Overturning the Supreme Court decision "is not going to dramatically reduce the number of abortions in America," said Third Way spokeswoman Rachel Laser. "So here is a whole other way that promises to be very productive in terms of their goals, which is reducing the number of abortions, and that also serves the purpose of healing the divide and reasoning together."
A study sponsored by Catholics in Alliance for the Common Good cited recent research that found that the abortion rate among women living below the poverty line is more than four times that of women above 300 percent of the poverty level. The authors of the study found that social and economic supports, such as benefits for pregnant women and mothers and economic assistance to low-income families, have contributed significantly to reducing abortions in the United States over the past two decades.
"Clearly, poverty impacts the abortion rate," said Alexia Kelley, the group's executive director.
But established abortion opponents dispute that approach. Cardinal Francis George of Chicago, president of the U.S. Conference of Catholic Bishops, said last week during a meeting of the conference that social-service spending is no substitute for legal protections for the unborn. He also questioned research showing that improvements in areas such as employment and health care can reduce the likelihood that a woman will want to end her pregnancy. "It's still to be proven what the connection is between poverty and abortion," he said.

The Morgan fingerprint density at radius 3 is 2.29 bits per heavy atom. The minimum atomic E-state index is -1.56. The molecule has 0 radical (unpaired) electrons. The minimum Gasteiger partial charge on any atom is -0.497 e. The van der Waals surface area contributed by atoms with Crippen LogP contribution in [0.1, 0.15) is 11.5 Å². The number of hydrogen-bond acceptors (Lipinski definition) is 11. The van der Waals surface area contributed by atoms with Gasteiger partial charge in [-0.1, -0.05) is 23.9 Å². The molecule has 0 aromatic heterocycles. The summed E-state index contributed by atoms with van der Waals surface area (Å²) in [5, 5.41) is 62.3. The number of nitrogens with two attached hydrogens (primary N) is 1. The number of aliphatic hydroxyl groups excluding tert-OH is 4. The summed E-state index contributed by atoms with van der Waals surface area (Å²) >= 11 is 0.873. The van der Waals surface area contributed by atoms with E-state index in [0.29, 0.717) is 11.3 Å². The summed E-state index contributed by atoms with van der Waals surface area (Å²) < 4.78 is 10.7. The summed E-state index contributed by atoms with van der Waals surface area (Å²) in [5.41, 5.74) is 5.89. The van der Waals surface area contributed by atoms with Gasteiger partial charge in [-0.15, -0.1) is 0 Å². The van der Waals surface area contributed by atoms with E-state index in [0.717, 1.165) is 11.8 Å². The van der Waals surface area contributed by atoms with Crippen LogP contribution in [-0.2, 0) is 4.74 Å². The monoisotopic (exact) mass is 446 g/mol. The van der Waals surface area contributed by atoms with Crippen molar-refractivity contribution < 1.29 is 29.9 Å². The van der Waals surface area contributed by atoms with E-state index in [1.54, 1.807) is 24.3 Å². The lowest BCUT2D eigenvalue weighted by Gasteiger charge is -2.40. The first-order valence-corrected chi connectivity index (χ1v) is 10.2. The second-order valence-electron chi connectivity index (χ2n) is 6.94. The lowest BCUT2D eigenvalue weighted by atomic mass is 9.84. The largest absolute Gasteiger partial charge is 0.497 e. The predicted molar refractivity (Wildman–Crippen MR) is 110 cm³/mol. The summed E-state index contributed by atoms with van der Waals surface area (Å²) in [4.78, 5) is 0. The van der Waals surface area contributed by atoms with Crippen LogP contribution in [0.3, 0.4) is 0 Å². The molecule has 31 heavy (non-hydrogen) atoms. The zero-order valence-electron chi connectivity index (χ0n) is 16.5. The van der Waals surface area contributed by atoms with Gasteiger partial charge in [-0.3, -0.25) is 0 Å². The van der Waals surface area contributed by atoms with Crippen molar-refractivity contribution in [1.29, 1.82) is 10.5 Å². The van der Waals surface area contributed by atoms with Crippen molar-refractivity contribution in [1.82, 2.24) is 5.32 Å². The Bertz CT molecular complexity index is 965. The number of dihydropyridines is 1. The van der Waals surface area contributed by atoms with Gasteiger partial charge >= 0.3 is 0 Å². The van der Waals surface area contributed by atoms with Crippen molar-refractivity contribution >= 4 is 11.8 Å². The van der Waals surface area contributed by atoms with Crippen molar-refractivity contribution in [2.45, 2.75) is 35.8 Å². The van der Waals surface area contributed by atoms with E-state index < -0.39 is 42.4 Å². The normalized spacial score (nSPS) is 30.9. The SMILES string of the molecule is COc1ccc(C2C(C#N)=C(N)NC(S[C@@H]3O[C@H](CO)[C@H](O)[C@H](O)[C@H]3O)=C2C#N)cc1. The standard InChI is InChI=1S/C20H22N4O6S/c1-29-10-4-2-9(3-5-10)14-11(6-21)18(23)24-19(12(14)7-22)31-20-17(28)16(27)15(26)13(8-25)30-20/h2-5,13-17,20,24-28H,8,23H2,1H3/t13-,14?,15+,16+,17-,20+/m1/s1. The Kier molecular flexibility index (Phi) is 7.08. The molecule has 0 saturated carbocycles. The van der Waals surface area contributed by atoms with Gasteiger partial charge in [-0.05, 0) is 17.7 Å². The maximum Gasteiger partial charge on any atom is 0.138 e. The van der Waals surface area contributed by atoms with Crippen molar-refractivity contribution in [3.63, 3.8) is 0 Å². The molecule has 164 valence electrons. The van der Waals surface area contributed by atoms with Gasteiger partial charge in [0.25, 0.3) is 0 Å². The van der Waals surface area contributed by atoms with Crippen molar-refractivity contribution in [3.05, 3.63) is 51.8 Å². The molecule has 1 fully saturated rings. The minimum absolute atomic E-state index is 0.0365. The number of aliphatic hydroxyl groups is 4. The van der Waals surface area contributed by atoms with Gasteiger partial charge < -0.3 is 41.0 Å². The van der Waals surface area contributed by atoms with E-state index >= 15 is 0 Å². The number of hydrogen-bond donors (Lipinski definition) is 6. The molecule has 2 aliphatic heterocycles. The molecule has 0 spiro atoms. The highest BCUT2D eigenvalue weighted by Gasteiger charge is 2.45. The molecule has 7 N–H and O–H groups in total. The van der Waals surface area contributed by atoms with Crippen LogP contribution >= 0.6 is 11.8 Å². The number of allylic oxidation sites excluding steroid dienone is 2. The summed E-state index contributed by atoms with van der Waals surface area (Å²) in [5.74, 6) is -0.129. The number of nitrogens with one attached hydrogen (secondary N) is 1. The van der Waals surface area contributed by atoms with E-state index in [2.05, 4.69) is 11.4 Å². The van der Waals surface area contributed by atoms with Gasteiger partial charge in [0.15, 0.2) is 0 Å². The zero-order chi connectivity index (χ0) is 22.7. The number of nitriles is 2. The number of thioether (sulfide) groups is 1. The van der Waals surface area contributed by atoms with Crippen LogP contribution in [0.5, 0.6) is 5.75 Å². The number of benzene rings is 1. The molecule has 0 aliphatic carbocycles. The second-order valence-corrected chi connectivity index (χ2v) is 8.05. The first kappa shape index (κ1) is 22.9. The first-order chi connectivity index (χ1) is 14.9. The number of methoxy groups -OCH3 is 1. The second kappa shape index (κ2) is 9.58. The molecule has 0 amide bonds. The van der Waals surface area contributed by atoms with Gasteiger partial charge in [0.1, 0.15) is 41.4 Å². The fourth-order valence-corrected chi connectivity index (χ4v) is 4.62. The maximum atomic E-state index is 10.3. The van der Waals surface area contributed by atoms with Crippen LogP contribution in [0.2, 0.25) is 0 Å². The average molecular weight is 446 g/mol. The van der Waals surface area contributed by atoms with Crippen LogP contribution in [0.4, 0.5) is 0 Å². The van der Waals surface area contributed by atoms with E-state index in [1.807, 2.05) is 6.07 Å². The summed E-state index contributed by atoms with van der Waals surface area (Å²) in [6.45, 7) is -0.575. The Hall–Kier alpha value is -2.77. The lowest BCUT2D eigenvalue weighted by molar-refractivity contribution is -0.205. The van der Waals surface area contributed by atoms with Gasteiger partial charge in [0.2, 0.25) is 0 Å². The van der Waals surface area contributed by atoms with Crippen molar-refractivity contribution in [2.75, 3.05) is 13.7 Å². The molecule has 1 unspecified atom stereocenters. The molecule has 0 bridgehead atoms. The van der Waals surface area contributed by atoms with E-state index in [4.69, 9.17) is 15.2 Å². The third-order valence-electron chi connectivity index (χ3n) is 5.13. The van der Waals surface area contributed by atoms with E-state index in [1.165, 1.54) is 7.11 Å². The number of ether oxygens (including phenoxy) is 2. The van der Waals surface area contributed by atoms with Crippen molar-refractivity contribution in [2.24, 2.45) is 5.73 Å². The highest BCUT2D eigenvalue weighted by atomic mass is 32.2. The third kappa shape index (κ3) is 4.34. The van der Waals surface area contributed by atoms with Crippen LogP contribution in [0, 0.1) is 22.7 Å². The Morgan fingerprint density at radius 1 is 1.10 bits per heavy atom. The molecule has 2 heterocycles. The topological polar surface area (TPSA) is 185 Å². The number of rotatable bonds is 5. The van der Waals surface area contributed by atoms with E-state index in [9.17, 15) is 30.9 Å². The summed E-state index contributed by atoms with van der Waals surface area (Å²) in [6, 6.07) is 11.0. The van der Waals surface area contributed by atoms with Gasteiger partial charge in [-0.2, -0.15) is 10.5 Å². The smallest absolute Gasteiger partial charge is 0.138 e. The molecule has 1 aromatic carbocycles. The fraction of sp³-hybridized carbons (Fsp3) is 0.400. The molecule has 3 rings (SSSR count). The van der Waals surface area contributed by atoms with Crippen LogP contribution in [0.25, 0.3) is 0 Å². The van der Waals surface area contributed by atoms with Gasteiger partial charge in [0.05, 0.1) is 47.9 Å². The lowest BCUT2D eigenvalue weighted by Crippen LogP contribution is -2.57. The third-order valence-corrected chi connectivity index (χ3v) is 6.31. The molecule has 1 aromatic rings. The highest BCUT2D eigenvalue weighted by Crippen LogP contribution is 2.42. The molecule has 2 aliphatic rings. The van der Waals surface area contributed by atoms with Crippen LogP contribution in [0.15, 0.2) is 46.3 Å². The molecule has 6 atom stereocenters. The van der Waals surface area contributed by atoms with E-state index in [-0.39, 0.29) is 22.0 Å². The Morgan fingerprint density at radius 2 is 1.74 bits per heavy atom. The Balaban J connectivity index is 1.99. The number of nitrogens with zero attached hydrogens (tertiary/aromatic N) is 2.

Undeterred by critics, the activists are pushing for the passage of legislation that would increase funding for social services for pregnant women, such as low-cost health care and day care; provide grants at colleges for pregnant women and new mothers' education; and set up maternity group homes. Two House bills with backing from various groups are the Pregnant Women's Support Act, sponsored by Rep. Lincoln Davis (D-Tenn.), and the Reducing the Need for Abortion and Supporting Parents Act, sponsored by Reps. Rosa DeLauro (D-Conn.) and Tim Ryan (D-Ohio), who oppose abortion.
Those bills are largely opposed by antiabortion groups. "You don't work to limit the murder of innocent victims," said Judie Brown, president of the American Life League. "You work to stop it."
To preserve the coalition, activists have avoided taking positions on the more sensitive aspects of the issue, such as laws that restrict abortions, contraception, sex education and abstinence-only programs.
"There are certain things that we probably all can support, and then there are other things that we're going to disagree about, and you find common ground on what you can, and then you have a political battle on your other issues," said Jim Wallis, president of Sojourners.
Staff writer Michelle Boorstein contributed to this report.